When I started doing this blog, I wanted to specifically cover goofy stuff about video games. But today we’re breaking the chain. We’re going rogue, and not in a political sense. Oh, we’ll still be talking about games, board games to be exact. Well, the closest thing to a board game, anyway.

Remember Trivial Pursuit? Yeah, that board game where you’re given ridiculously hard trivia questions about history stuff and maybe a question or two on something you actually know? Considered a game of strong intellect, it’s been degenerated to having at least 5-6 special editions each year dedicated to various TV shows and movies. I can totally understand making one on Saturday Night Live, but is there seriously enough content to make a Rolling Stones Trivial Pursuit? (I wonder how many questions mention their heavy drug and sex habits)

Back in the 80s, before Hasbro acquired Trivial Pursuit and thought it was a good idea to make one based off Lord of the Rings and Nickelodeon shows, there weren’t as many spinoffs of the game. Most of them were based off subject matter like the 20s, movies, Disney, and even several kids editions. You might have seen these and many others at your local thrift store, as Trivial Pursuit seems to be a common thrift store dumping ground, next to other board games like bad licensed TV show games and that one incomplete copy of 1970s-era Monopoly with mysterious stains on it. But what I saw was something I hadn’t seen before, and I couldn’t resist snatching it up.

This is the Trivial Pursuit “Pocket Player Set”: Boob Tube edition. It’s a travel version of Trivial Pursuit. This makes about as much sense as making a travel version of Hungry Hungry Hippos. I believe this is the only attempt by Selchow & Righter — the original Trivial Pursuit rights holders — to actually make a travel version, because I had never seen anything like this before or since.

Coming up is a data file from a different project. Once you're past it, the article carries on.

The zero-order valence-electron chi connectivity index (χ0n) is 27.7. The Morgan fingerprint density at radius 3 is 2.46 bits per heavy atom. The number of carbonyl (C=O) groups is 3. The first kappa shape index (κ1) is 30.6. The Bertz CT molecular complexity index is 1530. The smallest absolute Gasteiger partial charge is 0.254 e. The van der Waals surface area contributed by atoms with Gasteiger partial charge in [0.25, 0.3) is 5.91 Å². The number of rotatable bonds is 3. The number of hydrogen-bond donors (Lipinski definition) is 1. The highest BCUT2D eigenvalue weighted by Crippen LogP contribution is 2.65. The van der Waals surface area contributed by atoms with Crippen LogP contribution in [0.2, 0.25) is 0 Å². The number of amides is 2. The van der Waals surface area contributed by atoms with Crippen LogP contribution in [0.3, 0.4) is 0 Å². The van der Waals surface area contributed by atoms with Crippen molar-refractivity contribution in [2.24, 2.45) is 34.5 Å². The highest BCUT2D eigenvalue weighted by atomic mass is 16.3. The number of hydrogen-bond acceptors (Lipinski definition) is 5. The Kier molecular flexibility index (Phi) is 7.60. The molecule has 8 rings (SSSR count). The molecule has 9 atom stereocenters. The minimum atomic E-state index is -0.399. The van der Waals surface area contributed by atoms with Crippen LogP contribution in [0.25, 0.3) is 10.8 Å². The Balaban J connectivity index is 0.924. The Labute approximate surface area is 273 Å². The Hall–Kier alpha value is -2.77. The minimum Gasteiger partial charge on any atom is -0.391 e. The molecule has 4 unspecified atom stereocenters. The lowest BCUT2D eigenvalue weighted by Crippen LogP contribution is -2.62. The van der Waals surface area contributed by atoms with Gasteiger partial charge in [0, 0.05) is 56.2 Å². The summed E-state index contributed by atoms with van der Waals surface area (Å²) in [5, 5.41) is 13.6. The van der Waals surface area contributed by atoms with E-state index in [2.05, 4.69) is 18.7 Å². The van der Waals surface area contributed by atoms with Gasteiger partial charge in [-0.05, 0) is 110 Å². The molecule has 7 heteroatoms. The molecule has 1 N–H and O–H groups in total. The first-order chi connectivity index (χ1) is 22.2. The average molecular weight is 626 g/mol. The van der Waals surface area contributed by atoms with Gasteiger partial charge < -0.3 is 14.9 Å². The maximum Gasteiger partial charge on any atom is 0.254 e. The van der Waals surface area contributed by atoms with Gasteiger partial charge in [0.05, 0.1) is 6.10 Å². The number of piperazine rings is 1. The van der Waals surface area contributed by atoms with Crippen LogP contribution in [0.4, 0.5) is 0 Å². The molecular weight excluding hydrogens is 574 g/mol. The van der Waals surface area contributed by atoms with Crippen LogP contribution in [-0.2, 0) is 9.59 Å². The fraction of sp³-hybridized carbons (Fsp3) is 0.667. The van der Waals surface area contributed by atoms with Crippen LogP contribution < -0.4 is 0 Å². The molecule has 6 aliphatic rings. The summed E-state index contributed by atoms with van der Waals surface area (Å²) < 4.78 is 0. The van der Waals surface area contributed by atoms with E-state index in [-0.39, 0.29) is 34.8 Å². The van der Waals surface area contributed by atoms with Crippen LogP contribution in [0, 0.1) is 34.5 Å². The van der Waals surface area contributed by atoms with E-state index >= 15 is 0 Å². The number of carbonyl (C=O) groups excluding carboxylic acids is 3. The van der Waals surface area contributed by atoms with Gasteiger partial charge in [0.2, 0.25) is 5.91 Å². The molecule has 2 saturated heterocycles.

For those unaware of Trivial Pursuit, the goal is to correctly answer questions in six categories — which differed depending on the version you played — and get to the center of the board to win. You’d roll a die to land on a space and get asked a question. If you got the question right, you got a tiny pie piece that corresponded to the category you landed on.

Since making a small board would be a bad idea, the Pocket Player set foregoes the board and die entirely. Instead, you use a spinner on your game piece to determine one of the six colors you choose from — there are no specific categories in this version — and you’d still ask questions as normal with the goal to get all six categories filled in first. There are considerably fewer questions in this version separated between two decks of cards, and they’re all based on TV content up to the time of the game’s release. Since the category colors have never changed, you could probably import a different edition of the game and still play it with the spinners. Bring a copy of the Baby Boomer edition just to piss off your friends on road trips!

This isn’t the first time they attempted a boardless Trivial Pursuit — the 1993 “Game Show” version loosely based on the short lived game show used a colored die to determine the category — but this was probably was the last time they attempted it. The appeal of Trivial Pursuit is to get up to six of your buddies huddled in front of a board as they try to answer something about Napoleon Bonaparte that they have no freakin’ clue about. The Pocket Player set lacks that, and makes it a goofy novelty, yet an interesting collector’s item.

Along with the TV-centric edition, a “TP’s People” version was also released. The box advertises additional mini-packs, but I have no idea if these were ever sold anywhere. If you’re interested in playing travel Trivial Pursuit, this should be the one to get. Or you could just buy Trivial Pursuit for the iPhone instead, which is a more portable (and modern!) experience anyhow.

(Your regularly scheduled video game content will resume shortly. Unless you people really like this stuff, then I might do more stuff like this.)